The DMA 2022 will prevent certain practices used by the platforms acting as gatekeepers and give more powers to the Commission to conduct market investigations and sanction non-compliant behaviour. The result of this will be that platforms, such as Whatsapp and Facebook Messenger, are opened up to interoperate with smaller messaging platforms. In addition, the use of personal data collected on these platforms will only be allowed with the explicit consent of the party. The penalty for non-compliance with these rules could result in up to a 10% fine of the company’s total turnover in the previous financial year and up to 20% for repeated infringements.
The impact of the DMA 2022 will be significant. Consumers of the platforms will have the choice to use core services provided by Big Tech companies without the fear of losing control of their personal data. The rules are set out to avoid overregulation of smaller businesses and it makes online advertising much fairer. These regulations came into force on the 1st of November 2022, and it is expected that all businesses in the digital space will be compliant with the regulations within six months.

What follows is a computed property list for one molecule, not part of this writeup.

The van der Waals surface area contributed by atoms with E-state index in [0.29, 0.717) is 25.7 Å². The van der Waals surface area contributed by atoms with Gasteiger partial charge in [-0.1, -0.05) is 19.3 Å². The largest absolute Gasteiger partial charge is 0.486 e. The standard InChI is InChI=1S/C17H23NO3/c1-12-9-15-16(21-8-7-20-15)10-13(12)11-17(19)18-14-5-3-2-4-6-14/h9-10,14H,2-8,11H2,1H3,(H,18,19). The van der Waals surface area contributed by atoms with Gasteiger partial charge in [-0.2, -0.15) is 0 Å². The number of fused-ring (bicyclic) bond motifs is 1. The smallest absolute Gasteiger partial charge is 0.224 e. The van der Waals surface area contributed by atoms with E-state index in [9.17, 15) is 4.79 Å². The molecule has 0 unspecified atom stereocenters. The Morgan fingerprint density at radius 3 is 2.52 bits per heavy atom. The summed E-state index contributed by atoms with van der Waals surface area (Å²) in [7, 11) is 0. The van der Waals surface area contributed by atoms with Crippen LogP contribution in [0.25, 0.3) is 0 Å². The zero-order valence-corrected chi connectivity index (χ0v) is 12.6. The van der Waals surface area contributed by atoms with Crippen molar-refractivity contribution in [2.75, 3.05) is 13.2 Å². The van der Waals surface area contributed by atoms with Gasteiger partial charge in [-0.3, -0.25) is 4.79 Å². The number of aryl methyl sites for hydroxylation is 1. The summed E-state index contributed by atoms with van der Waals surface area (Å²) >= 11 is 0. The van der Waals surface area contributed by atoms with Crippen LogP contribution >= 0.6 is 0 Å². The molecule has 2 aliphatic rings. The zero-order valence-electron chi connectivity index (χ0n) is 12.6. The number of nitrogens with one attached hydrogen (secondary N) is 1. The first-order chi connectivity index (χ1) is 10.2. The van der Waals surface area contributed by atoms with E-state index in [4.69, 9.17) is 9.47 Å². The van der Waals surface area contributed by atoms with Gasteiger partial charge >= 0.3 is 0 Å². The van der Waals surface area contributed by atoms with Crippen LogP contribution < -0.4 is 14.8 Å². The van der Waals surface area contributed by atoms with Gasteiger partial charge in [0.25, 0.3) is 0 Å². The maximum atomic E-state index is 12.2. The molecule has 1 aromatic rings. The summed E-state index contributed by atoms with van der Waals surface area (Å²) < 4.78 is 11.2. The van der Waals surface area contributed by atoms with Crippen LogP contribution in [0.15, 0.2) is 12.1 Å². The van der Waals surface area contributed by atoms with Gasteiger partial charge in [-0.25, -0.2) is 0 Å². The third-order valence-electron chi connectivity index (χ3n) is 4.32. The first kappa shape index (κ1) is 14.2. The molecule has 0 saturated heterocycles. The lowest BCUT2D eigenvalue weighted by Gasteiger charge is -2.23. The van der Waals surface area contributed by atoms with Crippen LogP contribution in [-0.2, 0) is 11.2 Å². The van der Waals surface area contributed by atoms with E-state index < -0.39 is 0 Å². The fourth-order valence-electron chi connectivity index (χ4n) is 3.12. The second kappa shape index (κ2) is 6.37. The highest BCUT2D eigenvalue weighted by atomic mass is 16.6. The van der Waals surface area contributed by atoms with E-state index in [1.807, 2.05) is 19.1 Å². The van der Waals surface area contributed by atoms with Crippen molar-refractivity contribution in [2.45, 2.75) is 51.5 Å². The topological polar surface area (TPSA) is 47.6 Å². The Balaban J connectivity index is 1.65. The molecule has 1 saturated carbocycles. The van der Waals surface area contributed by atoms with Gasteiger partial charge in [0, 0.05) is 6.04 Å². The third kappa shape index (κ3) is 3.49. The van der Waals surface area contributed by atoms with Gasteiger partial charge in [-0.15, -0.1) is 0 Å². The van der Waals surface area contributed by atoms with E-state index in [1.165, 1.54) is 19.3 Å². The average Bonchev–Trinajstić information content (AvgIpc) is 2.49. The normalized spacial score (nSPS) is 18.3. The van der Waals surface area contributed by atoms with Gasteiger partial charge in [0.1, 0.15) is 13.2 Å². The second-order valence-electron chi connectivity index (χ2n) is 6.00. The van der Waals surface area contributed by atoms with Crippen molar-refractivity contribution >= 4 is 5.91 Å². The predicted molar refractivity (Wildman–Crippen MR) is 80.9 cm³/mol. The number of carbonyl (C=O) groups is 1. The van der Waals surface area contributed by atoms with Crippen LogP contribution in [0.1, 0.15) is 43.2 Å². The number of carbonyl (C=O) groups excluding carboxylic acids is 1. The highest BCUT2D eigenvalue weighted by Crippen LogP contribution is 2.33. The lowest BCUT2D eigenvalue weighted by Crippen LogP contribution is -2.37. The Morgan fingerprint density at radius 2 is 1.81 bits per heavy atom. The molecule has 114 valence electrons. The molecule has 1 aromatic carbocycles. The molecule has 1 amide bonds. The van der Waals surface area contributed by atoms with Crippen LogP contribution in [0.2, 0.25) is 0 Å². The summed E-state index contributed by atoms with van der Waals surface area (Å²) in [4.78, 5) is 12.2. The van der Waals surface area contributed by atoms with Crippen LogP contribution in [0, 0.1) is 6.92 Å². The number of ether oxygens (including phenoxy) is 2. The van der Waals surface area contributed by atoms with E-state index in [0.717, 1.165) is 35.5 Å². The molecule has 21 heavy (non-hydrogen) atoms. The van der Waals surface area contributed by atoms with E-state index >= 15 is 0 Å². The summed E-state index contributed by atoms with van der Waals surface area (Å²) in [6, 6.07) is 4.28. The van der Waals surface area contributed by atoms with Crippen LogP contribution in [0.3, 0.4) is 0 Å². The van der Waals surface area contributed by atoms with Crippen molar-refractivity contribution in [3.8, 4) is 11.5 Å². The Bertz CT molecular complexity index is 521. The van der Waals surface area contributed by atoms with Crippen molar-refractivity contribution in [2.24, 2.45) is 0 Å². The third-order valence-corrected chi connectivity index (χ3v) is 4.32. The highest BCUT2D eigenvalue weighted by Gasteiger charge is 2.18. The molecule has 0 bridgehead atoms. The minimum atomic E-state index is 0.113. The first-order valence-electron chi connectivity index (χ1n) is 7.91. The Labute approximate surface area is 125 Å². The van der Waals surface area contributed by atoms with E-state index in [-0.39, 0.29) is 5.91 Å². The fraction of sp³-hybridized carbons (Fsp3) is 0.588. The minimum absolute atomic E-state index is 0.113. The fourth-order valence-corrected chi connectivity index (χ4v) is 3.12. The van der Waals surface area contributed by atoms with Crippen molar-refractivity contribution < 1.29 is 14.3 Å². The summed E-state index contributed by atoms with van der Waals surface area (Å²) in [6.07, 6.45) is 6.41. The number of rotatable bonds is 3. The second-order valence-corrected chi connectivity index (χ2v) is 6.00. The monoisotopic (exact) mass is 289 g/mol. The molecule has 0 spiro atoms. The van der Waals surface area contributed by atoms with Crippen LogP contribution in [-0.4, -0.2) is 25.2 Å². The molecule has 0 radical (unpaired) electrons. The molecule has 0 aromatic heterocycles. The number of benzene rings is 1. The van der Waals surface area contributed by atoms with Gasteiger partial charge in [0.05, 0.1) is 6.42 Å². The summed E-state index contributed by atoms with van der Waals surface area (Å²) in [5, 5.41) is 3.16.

The Act will be shortly followed by the Digital Services Act, which will introduce the requirement for companies to complete risk assessments of some of their algorithms and disclosures about automated decision-making and data from numerous apps for scrutiny. Service providers will have until 2024 to comply with the provisions of the Act, which seeks to introduce frameworks on independent audits, payment of a supervisory fee and procedural regulations.